Tips from the Pros
Golf is considered by many to be the most difficult sport to play. The precision, timing, and coordination required to hit a golf ball to its intended target can lead to frustration because of the challenge presented. The good news is that learning to execute and play “good” or even “great” shots is well worth the time and effort it takes to be able to do so.
Phil Machamer, PGA Director of Golf at Lomas Santa Fe Country Club, shares some golfing guidance:
- BE WILLING TO CHANGE : Take a lesson from a PGA or LPGA Professional. They are trained to help you learn the fundamentals that are necessary to grow your game. Be willing to follow the instruction you are given, and this usually requires you to do something different. In the 30 years that I have been a golf instructor, many students have asked me to help them improve. But many times they have also added that they didn’t want me to change their swing. Be willing to try something new and different, and be willing to give the change a 30 day chance. Don’t give up on a change until you have given it enough time to sink in.
- DEVELOP A PRACTICE SCHEDULE : If you want to improve any skill, you must devote some time to practicing. Golf is no exception. Pick certain days and times just for practice, even if it’s one day a week for an hour. Practice should include putting, chipping, sand play, and your full swing with all clubs. Devote at least 50 percent of your time to the short game; you will be doing more putting and chipping. Make a plan to practice with purpose because scheduling practice time helps us commit.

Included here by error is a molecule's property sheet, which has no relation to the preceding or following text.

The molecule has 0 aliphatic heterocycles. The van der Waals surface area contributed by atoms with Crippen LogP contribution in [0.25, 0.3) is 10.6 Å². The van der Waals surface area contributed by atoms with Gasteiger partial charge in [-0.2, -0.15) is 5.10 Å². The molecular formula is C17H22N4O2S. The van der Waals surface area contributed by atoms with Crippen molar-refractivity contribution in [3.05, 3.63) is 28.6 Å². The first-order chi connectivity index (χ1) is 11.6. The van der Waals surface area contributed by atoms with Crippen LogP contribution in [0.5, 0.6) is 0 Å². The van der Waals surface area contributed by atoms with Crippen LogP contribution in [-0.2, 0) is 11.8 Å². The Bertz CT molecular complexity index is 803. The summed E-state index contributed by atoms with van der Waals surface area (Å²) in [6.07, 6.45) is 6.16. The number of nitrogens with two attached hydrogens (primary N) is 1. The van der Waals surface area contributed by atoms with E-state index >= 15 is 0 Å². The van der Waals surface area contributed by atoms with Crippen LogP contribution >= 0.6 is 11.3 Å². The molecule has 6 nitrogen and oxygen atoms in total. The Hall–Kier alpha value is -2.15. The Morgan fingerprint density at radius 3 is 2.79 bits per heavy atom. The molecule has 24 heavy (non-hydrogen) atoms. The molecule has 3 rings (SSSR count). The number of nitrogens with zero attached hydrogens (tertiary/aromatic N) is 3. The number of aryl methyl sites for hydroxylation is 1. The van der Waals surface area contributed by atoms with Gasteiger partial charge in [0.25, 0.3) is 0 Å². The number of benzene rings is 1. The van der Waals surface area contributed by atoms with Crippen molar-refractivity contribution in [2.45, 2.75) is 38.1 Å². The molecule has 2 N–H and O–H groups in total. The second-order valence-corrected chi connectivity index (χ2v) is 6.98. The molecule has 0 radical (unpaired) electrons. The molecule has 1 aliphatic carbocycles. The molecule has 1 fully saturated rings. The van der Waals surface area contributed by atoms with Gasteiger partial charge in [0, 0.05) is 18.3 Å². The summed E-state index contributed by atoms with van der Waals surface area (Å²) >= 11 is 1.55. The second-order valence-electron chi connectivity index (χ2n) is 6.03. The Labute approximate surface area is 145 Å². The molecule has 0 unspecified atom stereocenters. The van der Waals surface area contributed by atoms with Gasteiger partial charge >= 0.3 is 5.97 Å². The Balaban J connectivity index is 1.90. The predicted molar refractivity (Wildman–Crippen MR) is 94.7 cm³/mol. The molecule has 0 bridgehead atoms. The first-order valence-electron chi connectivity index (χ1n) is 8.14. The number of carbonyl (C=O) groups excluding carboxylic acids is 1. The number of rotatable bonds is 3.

- COME VISIT ME: As you have probably noticed, I didn’t offer any specific instruction here but offered guidance on getting swing help, and emphasized the importance of creating and maintaining a practice schedule. However, on Friday May 5th, 2017, I will be offering a two-hour golf class that will be open to anyone reading this article. This complimentary class is from 4:00 p.m. until 6:00 p.m., and will cover the mechanics of the golf swing, putting stroke, pitching and chipping motion. Call the Lomas Santa Fe Golf Shop (858-7551547 ext. 121) to register. The class will be limited to the first 10 people to register beginning April 15th – simply mention this article.
Woody Yocom, Director of Tennis at Lomas Santa Fe Country Club, shares some tennis tips:
1. OVERLOOKED ADVICE: In my opinion, one of the most overlooked teaching advice is using your non-dominant hand to bring back your racquet and turn your body. Every touring pro, college player and competitive junior does this when hitting a forehand but most club players do not. Using your non-dominant hand to bring back the racquet will make you use your core when hitting, giving you more pace with less effort on your arm. Here, at Lomas, all our teaching pros work on proper technique and hitting with your non-dominant hand is one of them.
2. FINDING THE RIGHT RACQUET: Selecting the right tennis racquet for you and your game can can be overwhelming not only because of the number of styles and options but the many different brands that manufacture racquets. Let’s look at some general options:
Baseline- A heavy racquet will help generate more mass behind the hit. I suggest the Babolat Strike.
All court player- Medium weighted racquet for versatility. I recommend the Babolat Pure Drive or Pure Aero.
Net player/doubles players– Look for a light racquet with a larger hitting surface. The lighter racquet will give you quicker reaction time and is easier to keep in the ready position at the net. Try the Babolat Pure Drive lite or Pure Aero lite.